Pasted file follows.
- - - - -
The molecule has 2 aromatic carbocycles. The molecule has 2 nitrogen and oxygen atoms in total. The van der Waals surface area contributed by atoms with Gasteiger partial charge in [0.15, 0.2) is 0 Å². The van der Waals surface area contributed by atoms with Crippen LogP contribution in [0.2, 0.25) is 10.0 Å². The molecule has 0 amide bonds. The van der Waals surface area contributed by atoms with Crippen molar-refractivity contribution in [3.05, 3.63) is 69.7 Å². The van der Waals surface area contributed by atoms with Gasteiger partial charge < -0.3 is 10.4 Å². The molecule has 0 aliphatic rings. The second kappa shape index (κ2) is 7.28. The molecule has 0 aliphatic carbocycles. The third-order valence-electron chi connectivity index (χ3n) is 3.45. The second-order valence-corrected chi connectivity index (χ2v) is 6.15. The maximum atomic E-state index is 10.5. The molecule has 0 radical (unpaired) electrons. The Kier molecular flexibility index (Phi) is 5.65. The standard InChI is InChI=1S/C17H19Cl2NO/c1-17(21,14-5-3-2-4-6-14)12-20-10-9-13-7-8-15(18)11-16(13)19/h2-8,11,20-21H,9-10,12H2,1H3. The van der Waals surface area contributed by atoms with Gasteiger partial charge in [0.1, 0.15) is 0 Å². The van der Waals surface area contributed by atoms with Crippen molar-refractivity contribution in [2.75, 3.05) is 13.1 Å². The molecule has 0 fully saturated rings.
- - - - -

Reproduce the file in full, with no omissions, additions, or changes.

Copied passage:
The molecule has 2 aromatic carbocycles. The molecule has 2 nitrogen and oxygen atoms in total. The van der Waals surface area contributed by atoms with Gasteiger partial charge in [0.15, 0.2) is 0 Å². The van der Waals surface area contributed by atoms with Crippen LogP contribution in [0.2, 0.25) is 10.0 Å². The molecule has 0 amide bonds. The van der Waals surface area contributed by atoms with Crippen molar-refractivity contribution in [3.05, 3.63) is 69.7 Å². The van der Waals surface area contributed by atoms with Gasteiger partial charge < -0.3 is 10.4 Å². The molecule has 0 aliphatic rings. The second kappa shape index (κ2) is 7.28. The molecule has 0 aliphatic carbocycles. The third-order valence-electron chi connectivity index (χ3n) is 3.45. The second-order valence-corrected chi connectivity index (χ2v) is 6.15. The maximum atomic E-state index is 10.5. The molecule has 0 radical (unpaired) electrons. The Kier molecular flexibility index (Phi) is 5.65. The standard InChI is InChI=1S/C17H19Cl2NO/c1-17(21,14-5-3-2-4-6-14)12-20-10-9-13-7-8-15(18)11-16(13)19/h2-8,11,20-21H,9-10,12H2,1H3. The van der Waals surface area contributed by atoms with Gasteiger partial charge in [0.1, 0.15) is 0 Å². The van der Waals surface area contributed by atoms with Crippen molar-refractivity contribution in [2.75, 3.05) is 13.1 Å². The molecule has 0 fully saturated rings.